He was skeptical. When she pointed out the likelihood they would eventually need McKay again, though, and what his lack of understanding had nearly cost them this time, he considered for several minutes but finally told her to go ahead.


Back in her office, she opened the case and lifted out the wrapped device. She set it on her desk and very carefully unfolded the cloth to reveal the device itself, not letting her skin touch any part of it.

And then she hesitated.

The Valentine, as they had taken to calling it, was perfectly harmless. It was small, somewhere between a grapefruit and a cricket ball in size, and looked a little like a miniature communications satellite. Its recipient was subjected to a few minutes of unconsciousness — she still remembered Daniel's agitation that first time, because the locals hadn't warned him of that — but it didn't hurt at all and didn't cause any damage or injury as long as it wasn't interrupted.

The problem was loading it.

That didn't hurt, either. Not physically. The sort of bravery it required was a different sort entirely.

The locals of P5X-992, Kaiau, had been remarkably vague about it. They had shown Daniel exactly how to hold it and then asked him questions about Sam. Nothing embarrassing or sensitive — which was fortunate for all of them, since she'd been sitting right there — just general questions about their relationship and feelings for one another.

Daniel had been his usual careful self in his answers, trying to fit the idea of a field team into their terms. Then they took the device from him — using a cloth to do so — and placed it in the hands of a man Sam had been pretty sure was napping in his seat. The group had talked of other things for several minutes. When the napper awoke, though, all the locals had fallen silent and turned to him, only to droop with disappointment when the man shook his head.

When Sam asked, the man denied anything was wrong but added, "You are good friends." Sam didn't see how that related to the sudden dismal mood. The man then gestured for the cloth-bearer to take the device from him and give it to Sam. The moment she touched it she felt a flood of warm affection that she couldn't exactly explain, followed promptly by disorientation as she blinked back to consciousness. Daniel's tense demands for an explanation came from inches away, since he was kneeling next to her chair and checking her pulse, and he sighed with relief when he determined she was fine.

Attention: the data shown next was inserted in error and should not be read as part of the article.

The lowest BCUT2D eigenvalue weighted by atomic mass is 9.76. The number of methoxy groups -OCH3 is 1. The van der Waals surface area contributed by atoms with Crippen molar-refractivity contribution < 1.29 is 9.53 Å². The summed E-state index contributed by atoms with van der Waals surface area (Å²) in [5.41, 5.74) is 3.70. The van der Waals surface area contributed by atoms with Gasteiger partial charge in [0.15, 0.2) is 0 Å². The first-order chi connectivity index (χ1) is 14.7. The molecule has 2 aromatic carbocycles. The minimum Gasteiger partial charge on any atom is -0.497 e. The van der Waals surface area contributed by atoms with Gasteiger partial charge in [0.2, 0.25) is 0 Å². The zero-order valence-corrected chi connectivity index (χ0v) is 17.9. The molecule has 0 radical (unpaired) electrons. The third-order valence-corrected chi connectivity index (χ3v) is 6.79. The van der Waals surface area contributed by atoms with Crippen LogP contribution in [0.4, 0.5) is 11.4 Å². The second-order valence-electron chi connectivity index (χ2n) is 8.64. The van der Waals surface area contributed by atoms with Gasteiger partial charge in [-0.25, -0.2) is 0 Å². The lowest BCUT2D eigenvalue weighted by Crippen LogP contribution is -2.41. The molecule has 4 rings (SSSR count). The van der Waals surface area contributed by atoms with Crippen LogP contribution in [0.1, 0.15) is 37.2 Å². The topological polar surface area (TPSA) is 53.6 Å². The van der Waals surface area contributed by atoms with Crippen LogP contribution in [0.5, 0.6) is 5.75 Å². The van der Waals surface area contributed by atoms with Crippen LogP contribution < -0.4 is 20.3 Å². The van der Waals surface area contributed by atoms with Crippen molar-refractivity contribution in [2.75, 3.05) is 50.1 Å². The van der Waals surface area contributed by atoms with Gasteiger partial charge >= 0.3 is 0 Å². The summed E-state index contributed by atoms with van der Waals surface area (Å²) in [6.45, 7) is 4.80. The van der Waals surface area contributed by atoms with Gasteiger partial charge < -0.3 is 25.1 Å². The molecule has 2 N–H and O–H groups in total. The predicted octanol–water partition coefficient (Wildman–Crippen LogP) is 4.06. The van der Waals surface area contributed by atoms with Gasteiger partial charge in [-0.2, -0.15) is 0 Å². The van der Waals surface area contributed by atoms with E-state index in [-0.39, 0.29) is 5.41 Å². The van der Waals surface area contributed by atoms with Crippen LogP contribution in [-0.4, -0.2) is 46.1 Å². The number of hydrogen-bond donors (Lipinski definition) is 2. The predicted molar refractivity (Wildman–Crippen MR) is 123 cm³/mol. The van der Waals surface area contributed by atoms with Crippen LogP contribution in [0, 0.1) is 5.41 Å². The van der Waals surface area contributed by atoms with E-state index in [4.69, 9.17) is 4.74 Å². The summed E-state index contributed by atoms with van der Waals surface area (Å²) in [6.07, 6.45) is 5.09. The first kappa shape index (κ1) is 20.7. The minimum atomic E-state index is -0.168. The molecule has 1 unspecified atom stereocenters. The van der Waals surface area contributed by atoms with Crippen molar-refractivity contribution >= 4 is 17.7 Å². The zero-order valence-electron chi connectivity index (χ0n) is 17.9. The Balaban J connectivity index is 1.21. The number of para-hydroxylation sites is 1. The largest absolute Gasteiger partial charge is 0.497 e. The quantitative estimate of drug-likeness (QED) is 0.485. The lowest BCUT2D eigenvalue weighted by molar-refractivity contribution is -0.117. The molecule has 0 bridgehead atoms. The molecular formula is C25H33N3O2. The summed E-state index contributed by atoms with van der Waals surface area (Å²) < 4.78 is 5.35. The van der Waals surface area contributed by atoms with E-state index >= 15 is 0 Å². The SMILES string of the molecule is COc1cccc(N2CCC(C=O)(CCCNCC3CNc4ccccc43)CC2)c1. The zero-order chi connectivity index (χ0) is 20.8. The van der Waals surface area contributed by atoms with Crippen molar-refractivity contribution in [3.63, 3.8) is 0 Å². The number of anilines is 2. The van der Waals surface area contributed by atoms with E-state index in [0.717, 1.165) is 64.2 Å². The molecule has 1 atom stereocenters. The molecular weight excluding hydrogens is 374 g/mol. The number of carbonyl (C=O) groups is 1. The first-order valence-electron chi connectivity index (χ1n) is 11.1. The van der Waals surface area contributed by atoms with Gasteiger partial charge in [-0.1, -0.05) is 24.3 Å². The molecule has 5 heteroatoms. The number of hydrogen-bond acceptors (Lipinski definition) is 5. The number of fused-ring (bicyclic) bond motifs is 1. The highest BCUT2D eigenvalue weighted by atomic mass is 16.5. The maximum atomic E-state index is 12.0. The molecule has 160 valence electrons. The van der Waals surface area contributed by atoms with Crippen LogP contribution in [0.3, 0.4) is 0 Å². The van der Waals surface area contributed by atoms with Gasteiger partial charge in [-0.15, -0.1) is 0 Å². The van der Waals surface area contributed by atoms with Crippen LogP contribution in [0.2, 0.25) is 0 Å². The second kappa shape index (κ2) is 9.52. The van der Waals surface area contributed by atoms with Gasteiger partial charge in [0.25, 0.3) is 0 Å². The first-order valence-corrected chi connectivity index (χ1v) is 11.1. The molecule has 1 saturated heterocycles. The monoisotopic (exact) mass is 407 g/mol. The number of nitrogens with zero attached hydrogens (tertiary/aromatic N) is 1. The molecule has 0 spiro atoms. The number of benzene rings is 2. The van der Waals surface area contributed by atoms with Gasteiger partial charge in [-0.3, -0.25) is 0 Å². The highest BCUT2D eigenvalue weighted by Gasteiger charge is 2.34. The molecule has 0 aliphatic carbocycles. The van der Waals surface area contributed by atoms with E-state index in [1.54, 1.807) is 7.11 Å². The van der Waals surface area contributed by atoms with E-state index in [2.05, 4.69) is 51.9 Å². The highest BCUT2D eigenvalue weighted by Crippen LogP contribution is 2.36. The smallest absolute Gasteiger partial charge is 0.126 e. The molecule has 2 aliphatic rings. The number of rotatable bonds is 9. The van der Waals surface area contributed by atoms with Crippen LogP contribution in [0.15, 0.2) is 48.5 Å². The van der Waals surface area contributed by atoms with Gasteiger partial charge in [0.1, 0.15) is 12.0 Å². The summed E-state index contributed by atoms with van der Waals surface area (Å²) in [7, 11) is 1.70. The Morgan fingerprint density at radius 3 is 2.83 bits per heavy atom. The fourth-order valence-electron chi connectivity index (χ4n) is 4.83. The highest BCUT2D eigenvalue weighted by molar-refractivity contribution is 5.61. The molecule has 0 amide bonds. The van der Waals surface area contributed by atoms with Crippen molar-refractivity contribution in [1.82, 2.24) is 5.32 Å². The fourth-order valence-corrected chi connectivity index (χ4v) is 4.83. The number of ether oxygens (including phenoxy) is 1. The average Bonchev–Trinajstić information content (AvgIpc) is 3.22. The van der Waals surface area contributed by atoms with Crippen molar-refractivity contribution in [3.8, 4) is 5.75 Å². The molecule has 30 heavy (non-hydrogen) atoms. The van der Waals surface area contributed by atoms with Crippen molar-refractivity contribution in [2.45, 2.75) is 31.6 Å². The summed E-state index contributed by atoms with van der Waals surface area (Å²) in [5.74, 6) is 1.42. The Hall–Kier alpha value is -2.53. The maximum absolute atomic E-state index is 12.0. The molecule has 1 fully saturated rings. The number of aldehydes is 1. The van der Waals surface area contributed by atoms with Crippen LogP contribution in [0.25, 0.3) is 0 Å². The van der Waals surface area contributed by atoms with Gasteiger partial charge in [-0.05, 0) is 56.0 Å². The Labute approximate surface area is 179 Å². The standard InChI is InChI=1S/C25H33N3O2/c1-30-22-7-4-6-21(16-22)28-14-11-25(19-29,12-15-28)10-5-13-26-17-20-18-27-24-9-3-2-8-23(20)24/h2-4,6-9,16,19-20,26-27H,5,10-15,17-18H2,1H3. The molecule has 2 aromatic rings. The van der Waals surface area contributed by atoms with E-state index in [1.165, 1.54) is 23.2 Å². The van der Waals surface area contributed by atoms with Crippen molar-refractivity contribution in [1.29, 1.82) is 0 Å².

When they finally got the explanation, they both had to fight not to snicker. It turned out the locals had heard them enthusiastically discussing the apparent function of the archaic mechanism at the edge of the settlement and thought they would make a good couple. The Kaiauia turned out to take pride in their matchmaking skills, which were augmented by means of devices like the one they'd handed Daniel. They had hoped to strengthen their fledgling relationship with the Tau'ri by gifting them with a free match — a service they usually charged for, providing one of their more significant sources of tourist income.

Jack had teased them both about that for weeks.

The device was their way of checking matches they meant to recommend. It recorded emotions when held as they'd directed Daniel, and it evoked the same emotions in anyone who touched it otherwise. The warm affection she'd felt was what Daniel had felt at some point when answering questions about her. It was flattering and a little awkward, but fortunately — for her and Daniel, if disappointingly to the Kaiauia — it wasn't the physical desire or amorous attention that inspired a Kaiau-certified betrothal.

The device itself, one of about a dozen the Kauauia had, became their alliance gift. Further investigation and testing at the SGC determined that the emotions loaded into it could be directed consciously by the user, rather than randomly inspired by questioning.

Unfortunately, that meant she would have to experience those emotions as strongly and truly as possible … and then reveal them to McKay. He wouldn't necessarily know they were her feelings any more than she had first known she had been given Daniel's, but the thought of exposing herself to him like that still made her skin crawl.